Cells have evolved a staggering range of mechanisms to regulate the abundance, localization, conformation, and activity of proteins in response to biological stimuli. These mechanisms are typically driven by posttranslational protein modifications. Sonja Lorenz’ lab aims to unravel the structural basis and functional consequences of posttranslational modifications with a particular focus on the ubiquitin system in tumorigenesis and infection. To this end the lab combines high-resolution structural techniques (cryo-electron microscopy, X-ray crystallography, NMR spectroscopy) with biophysical, biochemical, and cell biological techniques.
Understanding and targeting ubiquitination and phosphorylation networks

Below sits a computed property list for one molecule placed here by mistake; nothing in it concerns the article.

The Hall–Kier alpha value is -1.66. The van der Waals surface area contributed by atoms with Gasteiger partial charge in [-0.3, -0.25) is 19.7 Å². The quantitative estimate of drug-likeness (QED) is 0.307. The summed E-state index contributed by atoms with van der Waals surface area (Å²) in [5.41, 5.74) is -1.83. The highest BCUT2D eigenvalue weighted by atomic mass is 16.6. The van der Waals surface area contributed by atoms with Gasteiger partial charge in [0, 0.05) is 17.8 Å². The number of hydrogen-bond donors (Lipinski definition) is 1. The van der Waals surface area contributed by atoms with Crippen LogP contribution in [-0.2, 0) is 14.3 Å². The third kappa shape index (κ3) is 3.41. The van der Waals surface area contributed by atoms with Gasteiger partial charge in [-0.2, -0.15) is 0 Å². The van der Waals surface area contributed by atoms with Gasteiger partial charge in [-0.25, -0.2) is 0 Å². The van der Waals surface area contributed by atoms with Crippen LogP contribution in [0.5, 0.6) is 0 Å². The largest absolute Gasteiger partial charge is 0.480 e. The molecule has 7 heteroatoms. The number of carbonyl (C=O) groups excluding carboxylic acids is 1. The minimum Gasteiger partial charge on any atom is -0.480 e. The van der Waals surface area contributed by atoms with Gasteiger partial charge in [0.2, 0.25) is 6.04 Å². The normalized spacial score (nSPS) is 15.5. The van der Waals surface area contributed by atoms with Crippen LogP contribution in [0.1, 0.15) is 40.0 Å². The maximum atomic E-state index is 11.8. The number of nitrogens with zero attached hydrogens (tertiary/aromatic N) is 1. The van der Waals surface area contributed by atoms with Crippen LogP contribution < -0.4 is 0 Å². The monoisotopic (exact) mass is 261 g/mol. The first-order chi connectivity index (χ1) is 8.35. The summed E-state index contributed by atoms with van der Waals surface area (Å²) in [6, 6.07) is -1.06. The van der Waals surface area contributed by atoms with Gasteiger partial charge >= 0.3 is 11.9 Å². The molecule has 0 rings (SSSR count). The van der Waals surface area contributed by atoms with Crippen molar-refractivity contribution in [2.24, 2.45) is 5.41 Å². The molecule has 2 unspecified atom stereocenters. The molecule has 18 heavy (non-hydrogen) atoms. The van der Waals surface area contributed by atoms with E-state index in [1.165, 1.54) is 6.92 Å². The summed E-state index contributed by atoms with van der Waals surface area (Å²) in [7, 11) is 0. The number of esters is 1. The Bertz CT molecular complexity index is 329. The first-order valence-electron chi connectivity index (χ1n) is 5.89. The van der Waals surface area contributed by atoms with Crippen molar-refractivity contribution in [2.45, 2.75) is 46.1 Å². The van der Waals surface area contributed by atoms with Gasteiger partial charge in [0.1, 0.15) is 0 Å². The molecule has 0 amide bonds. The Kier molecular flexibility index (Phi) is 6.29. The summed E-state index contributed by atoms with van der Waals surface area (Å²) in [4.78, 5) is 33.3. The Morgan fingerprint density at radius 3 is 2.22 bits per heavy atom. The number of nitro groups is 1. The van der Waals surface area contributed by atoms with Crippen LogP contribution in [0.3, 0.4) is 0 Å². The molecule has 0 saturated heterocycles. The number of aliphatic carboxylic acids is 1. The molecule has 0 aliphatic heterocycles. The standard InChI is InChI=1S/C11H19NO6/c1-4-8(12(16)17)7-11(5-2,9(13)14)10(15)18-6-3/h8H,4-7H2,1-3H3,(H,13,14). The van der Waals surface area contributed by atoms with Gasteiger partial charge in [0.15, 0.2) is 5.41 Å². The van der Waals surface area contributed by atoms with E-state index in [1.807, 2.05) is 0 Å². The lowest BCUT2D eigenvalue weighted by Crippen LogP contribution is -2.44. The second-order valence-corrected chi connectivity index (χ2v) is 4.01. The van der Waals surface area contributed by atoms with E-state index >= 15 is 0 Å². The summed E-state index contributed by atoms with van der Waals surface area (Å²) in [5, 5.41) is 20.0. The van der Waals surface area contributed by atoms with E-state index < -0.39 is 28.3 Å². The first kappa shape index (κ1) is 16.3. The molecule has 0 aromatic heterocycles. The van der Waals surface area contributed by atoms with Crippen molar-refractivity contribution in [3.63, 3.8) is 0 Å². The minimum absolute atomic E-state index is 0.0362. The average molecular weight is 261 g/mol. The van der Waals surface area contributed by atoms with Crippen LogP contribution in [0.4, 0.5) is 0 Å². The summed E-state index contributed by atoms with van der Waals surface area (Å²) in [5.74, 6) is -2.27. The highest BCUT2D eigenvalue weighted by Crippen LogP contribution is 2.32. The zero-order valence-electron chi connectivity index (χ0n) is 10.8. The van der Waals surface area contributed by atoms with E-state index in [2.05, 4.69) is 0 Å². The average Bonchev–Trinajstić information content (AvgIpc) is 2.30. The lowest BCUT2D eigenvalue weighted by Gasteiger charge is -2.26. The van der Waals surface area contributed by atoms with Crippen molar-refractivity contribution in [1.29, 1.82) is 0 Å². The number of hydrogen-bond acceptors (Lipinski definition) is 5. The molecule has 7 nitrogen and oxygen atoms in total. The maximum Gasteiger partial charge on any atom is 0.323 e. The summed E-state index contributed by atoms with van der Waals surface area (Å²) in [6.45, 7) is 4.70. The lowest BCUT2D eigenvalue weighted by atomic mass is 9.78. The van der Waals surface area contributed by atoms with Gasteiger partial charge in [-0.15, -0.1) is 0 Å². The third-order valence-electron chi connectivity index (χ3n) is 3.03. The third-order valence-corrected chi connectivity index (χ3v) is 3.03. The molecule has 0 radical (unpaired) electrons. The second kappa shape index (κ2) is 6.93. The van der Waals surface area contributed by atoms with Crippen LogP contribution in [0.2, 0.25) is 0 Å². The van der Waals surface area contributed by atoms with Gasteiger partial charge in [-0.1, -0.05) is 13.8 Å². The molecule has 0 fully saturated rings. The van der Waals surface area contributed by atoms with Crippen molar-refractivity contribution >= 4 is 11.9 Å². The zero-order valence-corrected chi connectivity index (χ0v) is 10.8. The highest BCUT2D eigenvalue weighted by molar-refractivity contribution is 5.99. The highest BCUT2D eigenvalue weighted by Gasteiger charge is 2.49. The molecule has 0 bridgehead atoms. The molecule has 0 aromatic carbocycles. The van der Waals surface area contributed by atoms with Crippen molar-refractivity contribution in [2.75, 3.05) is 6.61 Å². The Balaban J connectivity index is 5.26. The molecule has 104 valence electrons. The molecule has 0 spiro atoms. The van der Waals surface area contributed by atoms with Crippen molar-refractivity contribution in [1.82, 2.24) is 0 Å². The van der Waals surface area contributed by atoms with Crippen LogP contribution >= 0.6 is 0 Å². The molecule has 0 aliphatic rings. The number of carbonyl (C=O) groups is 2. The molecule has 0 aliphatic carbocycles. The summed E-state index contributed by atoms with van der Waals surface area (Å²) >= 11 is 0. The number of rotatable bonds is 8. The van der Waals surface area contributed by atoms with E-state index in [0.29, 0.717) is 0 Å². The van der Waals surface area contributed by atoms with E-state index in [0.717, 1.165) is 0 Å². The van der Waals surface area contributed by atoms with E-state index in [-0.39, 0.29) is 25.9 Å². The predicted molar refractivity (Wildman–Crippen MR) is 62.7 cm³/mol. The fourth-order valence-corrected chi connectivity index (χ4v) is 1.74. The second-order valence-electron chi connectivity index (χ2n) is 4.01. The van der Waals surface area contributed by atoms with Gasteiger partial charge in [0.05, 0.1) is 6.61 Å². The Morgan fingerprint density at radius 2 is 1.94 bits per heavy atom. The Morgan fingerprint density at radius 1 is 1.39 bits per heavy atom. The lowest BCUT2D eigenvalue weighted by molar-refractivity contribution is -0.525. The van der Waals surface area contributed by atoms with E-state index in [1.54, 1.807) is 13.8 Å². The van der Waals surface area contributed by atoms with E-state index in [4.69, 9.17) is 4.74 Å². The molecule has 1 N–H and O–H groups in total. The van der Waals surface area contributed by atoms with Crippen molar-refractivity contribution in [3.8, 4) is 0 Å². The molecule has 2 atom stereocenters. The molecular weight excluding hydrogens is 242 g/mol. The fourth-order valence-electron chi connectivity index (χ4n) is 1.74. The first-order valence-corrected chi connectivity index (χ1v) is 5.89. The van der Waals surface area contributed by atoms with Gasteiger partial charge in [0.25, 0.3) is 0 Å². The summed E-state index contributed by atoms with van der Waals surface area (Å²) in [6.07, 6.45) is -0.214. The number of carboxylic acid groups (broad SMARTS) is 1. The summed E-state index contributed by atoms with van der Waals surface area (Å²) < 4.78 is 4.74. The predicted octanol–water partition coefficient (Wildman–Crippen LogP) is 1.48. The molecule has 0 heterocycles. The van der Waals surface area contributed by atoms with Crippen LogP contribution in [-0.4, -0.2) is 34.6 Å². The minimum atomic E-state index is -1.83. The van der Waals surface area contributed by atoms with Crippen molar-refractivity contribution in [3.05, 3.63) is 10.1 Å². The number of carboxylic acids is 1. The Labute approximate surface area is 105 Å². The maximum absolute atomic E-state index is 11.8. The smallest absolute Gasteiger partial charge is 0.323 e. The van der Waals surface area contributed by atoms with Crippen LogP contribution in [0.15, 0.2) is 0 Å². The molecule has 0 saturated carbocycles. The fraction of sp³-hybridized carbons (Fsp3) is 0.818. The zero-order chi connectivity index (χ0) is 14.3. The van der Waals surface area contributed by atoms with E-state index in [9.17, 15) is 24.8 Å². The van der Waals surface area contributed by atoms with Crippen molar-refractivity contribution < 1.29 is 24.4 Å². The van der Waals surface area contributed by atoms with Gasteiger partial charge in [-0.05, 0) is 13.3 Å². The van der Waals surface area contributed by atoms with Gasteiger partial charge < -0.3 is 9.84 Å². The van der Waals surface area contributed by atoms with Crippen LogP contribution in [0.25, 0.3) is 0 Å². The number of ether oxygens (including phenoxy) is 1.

The ubiquitin system regulates countless physiological and disease-associated processes and has emerged as a powerful arena for therapeutic efforts. Ubiquitination is mediated by a cascade of ubiquitin-activating enzymes (E1), ubiquitin-conjugating enzymes (E2) and ubiquitin ligases (E3), counteracted by deubiquitinases. E3s have pivotal roles in determining the specificity of ubiquitin signaling by recruiting specific substrates for modification and defining which types of ubiquitin modifications they are decorated with, thus triggering particular signaling responses. With an estimated 1000 members in the human proteome, the E3 family is the most diversified among the different classes of ubiquitination enzymes and provides particularly interesting targets for therapeutic interference.The immense potential of modulating the activities of E3 enzymes for therapeutic benefit has become evident from the finding that the clinical efficacy of thalidomide in the treatment of hematological malignancies originates from its interaction with a particular RING-type E3, CRL4CRBN. This milestone discovery has given rise to several immunomodulatory drugs and refueled the development of proteolysis-targeting chimeras (PROTACs) that harness the activities of RING-type E3 enzymes to mark pathogenic proteins for degradation. In contrast, the development of small-molecule probes targeting HECT-type E3 enzymes is still in its infancy – despite the presence of a potentially ‘druggable’ active site in these ligases and their clear pathophysiological significance.